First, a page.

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Old 03-15-2012, 12:28 PM   #9 (permalink)
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I wonder if he felt "off" and vulnerable so he wanted to make sure the other dogs stayed away.
Pain will do that to dogs, as well.
Is there some reason you're on a GSD forum asking for advice with Labs? I'm curious, because perhaps there's more specific answers to Labradors and other Lab owners could assist you better.
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Old 03-16-2012, 12:48 AM   #10 (permalink)
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Originally Posted by msvette2u View Post
I wonder if he felt "off" and vulnerable so he wanted to make sure the other dogs stayed away.
Pain will do that to dogs, as well.
Is there some reason you're on a GSD forum asking for advice with Labs? I'm curious, because perhaps there's more specific answers to Labradors and other Lab owners could assist you better.
I posted on this forum because there was a current thread from someone else who had had the same experience -- having his male dog become unexpectedly aggressive immediately after castration.

We today visited a veterinary behavioral specialist, who helped me to remember better exactly what happened. His view is that my puppy was going to have dog aggression issues sooner or later, and what might have provoked the sudden onset was the stress of the surgery and then spending one week under sedation and sometimes leashed to the door so that his sister could recover without him playing with her, plus he was still under sedation when I first took him and his sister to the park, and he has instigated fights only at this park, but not at the beach where we also have gone.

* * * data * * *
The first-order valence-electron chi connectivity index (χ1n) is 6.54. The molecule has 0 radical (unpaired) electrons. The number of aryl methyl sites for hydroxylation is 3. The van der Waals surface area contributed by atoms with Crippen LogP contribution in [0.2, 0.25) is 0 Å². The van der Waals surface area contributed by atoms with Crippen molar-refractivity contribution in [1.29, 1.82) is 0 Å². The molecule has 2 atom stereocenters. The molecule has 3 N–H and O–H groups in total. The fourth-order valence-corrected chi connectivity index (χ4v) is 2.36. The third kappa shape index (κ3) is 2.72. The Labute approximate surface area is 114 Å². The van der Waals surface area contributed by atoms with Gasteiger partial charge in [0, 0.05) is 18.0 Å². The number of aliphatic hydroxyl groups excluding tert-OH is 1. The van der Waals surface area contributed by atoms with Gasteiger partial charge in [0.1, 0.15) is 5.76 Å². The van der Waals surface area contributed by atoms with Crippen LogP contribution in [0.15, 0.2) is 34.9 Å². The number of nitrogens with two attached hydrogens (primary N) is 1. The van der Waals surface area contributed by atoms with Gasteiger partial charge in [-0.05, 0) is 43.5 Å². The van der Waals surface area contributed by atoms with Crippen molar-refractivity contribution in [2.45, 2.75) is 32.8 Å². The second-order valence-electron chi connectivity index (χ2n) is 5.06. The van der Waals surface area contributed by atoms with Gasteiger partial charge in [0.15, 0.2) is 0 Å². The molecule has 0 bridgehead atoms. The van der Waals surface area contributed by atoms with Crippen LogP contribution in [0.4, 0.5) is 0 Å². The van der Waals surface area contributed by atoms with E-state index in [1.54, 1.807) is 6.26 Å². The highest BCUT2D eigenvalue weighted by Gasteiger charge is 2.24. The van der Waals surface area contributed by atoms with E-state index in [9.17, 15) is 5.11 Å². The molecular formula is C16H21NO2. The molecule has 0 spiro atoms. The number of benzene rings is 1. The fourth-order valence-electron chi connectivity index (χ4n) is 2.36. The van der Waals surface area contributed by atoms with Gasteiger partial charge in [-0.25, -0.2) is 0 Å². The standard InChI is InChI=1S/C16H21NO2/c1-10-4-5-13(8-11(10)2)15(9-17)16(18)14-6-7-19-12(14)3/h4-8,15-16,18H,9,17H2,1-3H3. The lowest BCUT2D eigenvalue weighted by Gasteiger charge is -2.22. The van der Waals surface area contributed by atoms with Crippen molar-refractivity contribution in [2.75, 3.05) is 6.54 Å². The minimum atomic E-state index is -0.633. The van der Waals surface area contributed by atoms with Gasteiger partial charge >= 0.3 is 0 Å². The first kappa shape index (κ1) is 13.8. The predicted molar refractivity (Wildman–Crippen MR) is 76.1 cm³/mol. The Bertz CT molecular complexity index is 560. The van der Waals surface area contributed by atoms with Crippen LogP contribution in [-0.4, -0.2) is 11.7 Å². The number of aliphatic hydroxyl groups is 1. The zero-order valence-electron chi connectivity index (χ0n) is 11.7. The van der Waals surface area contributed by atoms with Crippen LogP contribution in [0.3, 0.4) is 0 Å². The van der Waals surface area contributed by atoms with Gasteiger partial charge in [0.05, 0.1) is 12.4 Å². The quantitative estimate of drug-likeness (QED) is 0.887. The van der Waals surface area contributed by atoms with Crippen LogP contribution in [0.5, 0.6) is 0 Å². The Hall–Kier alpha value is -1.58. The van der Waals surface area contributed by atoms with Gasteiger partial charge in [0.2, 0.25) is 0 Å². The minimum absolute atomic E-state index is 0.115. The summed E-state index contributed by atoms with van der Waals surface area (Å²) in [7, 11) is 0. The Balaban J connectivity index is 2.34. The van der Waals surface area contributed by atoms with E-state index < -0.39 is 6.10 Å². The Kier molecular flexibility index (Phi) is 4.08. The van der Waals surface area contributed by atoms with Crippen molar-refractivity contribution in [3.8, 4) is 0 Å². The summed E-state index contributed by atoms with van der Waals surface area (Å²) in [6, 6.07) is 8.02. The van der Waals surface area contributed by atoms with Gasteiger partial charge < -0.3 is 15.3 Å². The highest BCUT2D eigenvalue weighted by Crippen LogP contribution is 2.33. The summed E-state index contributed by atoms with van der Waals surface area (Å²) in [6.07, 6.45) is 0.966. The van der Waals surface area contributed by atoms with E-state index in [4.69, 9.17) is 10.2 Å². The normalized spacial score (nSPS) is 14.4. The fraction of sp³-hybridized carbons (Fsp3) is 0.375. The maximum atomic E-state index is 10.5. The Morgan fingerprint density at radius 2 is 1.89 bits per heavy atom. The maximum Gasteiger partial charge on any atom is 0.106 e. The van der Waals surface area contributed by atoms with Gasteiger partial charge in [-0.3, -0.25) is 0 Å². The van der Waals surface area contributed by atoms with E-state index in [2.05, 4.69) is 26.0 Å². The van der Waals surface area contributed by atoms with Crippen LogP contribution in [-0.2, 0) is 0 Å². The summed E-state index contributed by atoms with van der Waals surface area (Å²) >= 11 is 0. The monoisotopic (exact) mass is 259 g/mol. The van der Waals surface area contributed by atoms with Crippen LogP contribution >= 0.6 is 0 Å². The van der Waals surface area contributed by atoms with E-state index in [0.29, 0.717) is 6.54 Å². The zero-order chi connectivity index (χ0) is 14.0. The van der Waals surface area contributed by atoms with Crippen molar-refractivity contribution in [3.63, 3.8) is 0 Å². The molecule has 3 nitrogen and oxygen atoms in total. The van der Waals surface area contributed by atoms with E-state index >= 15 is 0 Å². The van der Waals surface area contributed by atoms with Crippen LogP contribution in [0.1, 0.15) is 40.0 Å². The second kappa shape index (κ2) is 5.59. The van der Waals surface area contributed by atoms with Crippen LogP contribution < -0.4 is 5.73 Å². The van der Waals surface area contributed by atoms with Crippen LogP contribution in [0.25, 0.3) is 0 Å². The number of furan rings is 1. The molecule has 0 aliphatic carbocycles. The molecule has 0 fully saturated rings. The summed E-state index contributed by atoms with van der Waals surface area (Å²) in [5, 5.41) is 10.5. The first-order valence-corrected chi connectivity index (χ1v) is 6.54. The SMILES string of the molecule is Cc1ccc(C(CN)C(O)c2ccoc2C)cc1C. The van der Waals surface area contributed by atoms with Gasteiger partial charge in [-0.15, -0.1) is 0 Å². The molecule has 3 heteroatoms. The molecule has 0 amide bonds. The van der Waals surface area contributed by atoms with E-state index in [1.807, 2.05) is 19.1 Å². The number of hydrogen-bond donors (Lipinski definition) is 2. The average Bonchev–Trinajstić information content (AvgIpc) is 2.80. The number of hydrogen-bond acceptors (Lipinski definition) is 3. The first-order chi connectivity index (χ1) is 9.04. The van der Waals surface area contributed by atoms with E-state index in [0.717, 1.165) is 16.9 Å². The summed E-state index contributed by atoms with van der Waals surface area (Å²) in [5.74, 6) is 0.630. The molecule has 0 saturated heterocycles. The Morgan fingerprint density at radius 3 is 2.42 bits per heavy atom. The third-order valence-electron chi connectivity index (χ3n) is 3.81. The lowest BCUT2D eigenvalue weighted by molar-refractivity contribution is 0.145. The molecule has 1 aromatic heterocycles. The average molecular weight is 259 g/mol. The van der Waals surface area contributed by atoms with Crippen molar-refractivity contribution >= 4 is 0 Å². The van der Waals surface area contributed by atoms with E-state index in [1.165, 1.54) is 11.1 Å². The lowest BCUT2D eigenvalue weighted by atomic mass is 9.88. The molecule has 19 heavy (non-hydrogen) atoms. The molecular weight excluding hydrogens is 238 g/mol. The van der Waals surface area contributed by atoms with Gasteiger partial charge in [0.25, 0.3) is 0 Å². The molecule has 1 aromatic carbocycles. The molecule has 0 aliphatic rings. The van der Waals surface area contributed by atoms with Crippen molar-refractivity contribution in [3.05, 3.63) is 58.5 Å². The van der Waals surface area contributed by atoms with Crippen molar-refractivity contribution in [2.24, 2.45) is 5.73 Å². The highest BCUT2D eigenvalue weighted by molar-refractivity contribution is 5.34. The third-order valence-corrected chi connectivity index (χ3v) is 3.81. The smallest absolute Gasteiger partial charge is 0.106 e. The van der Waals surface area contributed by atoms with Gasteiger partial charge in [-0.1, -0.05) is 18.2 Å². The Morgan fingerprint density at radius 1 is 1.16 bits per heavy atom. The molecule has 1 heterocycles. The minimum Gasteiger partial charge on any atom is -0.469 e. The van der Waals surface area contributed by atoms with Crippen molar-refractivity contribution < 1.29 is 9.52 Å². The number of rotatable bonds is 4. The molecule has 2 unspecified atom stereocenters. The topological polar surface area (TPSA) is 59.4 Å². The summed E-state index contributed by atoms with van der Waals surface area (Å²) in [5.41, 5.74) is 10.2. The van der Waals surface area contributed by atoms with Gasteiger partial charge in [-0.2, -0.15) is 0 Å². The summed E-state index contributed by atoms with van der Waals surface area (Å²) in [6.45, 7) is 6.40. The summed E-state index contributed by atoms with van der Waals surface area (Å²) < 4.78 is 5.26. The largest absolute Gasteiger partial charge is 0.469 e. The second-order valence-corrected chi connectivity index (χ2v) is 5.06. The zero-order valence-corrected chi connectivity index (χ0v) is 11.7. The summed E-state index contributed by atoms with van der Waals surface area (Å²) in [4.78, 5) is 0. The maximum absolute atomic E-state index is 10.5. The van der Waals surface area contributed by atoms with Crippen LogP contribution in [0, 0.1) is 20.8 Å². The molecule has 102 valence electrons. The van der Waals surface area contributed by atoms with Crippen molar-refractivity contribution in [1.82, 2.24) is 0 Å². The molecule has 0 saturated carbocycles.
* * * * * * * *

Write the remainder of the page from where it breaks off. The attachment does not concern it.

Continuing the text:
But he made clear that aggression of this kind can easily become a self-reinforcing tendency if it is not treated.

He also opined that because my dog has not harmed any dog, he is not a dangerous dog, but he is an unacceptably obnoxious dog, and that if his aggression is not checked it will likely worsen. And so I will be working with a trainer several times a week on de-sensitization, counter-conditioning, and related exercises. We have to worry about his sister too because her whole routine has been upset by this problem

I hope that training/therapy can really help with this. It really has been a hard time for us.... Thanks for everyone's comments, and I really hope to read others too.